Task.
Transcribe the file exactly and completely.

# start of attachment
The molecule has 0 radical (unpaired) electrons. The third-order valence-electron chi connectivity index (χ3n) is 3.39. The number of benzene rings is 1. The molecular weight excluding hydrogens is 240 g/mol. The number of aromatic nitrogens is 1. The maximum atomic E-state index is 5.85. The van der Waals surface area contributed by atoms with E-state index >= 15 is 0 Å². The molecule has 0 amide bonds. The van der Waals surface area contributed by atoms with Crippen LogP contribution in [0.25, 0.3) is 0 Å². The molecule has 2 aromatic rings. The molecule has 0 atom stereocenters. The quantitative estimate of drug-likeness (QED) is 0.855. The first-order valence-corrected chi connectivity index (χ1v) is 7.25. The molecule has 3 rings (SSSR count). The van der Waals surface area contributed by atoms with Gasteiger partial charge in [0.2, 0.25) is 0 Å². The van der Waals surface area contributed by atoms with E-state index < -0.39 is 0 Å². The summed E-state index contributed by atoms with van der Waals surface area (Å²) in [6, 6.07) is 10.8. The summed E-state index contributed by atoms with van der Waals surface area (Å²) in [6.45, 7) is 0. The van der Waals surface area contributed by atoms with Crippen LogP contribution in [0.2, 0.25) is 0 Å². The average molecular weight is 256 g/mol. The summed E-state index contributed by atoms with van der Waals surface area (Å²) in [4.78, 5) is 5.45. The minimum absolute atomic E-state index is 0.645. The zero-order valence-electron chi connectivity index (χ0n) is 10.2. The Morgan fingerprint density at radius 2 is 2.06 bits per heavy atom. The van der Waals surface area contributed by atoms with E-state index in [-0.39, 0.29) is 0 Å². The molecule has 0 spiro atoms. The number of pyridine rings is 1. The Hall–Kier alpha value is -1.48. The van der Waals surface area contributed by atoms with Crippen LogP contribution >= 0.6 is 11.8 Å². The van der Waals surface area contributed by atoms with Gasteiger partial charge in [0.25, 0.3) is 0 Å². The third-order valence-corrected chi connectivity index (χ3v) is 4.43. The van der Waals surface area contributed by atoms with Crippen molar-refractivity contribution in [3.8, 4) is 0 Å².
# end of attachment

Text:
The molecule has 0 radical (unpaired) electrons. The third-order valence-electron chi connectivity index (χ3n) is 3.39. The number of benzene rings is 1. The molecular weight excluding hydrogens is 240 g/mol. The number of aromatic nitrogens is 1. The maximum atomic E-state index is 5.85. The van der Waals surface area contributed by atoms with E-state index >= 15 is 0 Å². The molecule has 0 amide bonds. The van der Waals surface area contributed by atoms with Crippen LogP contribution in [0.25, 0.3) is 0 Å². The molecule has 2 aromatic rings. The molecule has 0 atom stereocenters. The quantitative estimate of drug-likeness (QED) is 0.855. The first-order valence-corrected chi connectivity index (χ1v) is 7.25. The molecule has 3 rings (SSSR count). The van der Waals surface area contributed by atoms with Gasteiger partial charge in [0.2, 0.25) is 0 Å². The van der Waals surface area contributed by atoms with E-state index < -0.39 is 0 Å². The summed E-state index contributed by atoms with van der Waals surface area (Å²) in [6, 6.07) is 10.8. The summed E-state index contributed by atoms with van der Waals surface area (Å²) in [6.45, 7) is 0. The van der Waals surface area contributed by atoms with Crippen LogP contribution in [0.2, 0.25) is 0 Å². The average molecular weight is 256 g/mol. The summed E-state index contributed by atoms with van der Waals surface area (Å²) in [4.78, 5) is 5.45. The minimum absolute atomic E-state index is 0.645. The zero-order valence-electron chi connectivity index (χ0n) is 10.2. The Morgan fingerprint density at radius 2 is 2.06 bits per heavy atom. The van der Waals surface area contributed by atoms with E-state index in [-0.39, 0.29) is 0 Å². The molecule has 0 spiro atoms. The number of pyridine rings is 1. The Hall–Kier alpha value is -1.48. The van der Waals surface area contributed by atoms with Crippen LogP contribution >= 0.6 is 11.8 Å². The van der Waals surface area contributed by atoms with Gasteiger partial charge in [0.25, 0.3) is 0 Å². The third-order valence-corrected chi connectivity index (χ3v) is 4.43. The van der Waals surface area contributed by atoms with Crippen molar-refractivity contribution in [3.8, 4) is 0 Å².